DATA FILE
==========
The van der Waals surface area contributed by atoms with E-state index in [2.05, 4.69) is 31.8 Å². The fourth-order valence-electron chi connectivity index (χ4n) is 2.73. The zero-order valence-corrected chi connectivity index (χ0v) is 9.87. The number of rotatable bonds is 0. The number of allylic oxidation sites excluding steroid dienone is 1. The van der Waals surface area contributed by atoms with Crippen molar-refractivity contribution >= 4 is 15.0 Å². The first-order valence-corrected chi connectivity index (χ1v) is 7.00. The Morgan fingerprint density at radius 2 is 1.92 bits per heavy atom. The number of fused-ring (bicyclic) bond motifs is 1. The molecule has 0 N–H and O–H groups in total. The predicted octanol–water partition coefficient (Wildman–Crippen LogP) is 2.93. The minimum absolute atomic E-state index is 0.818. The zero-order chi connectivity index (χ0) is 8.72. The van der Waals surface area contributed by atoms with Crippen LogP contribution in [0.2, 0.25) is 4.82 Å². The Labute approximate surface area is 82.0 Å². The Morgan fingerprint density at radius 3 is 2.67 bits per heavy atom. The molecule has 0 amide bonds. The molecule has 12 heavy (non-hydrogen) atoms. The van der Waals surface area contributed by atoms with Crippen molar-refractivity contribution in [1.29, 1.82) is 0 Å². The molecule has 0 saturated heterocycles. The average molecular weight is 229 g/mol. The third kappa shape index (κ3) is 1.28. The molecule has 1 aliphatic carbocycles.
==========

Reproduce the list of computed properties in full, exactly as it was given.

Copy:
The van der Waals surface area contributed by atoms with E-state index in [2.05, 4.69) is 31.8 Å². The fourth-order valence-electron chi connectivity index (χ4n) is 2.73. The zero-order valence-corrected chi connectivity index (χ0v) is 9.87. The number of rotatable bonds is 0. The number of allylic oxidation sites excluding steroid dienone is 1. The van der Waals surface area contributed by atoms with Crippen molar-refractivity contribution >= 4 is 15.0 Å². The first-order valence-corrected chi connectivity index (χ1v) is 7.00. The Morgan fingerprint density at radius 2 is 1.92 bits per heavy atom. The number of fused-ring (bicyclic) bond motifs is 1. The molecule has 0 N–H and O–H groups in total. The predicted octanol–water partition coefficient (Wildman–Crippen LogP) is 2.93. The minimum absolute atomic E-state index is 0.818. The zero-order chi connectivity index (χ0) is 8.72. The van der Waals surface area contributed by atoms with Crippen LogP contribution in [0.2, 0.25) is 4.82 Å². The Labute approximate surface area is 82.0 Å². The Morgan fingerprint density at radius 3 is 2.67 bits per heavy atom. The molecule has 0 amide bonds. The molecule has 12 heavy (non-hydrogen) atoms. The van der Waals surface area contributed by atoms with Crippen molar-refractivity contribution in [1.29, 1.82) is 0 Å². The molecule has 0 saturated heterocycles. The average molecular weight is 229 g/mol. The third kappa shape index (κ3) is 1.28. The molecule has 1 aliphatic carbocycles.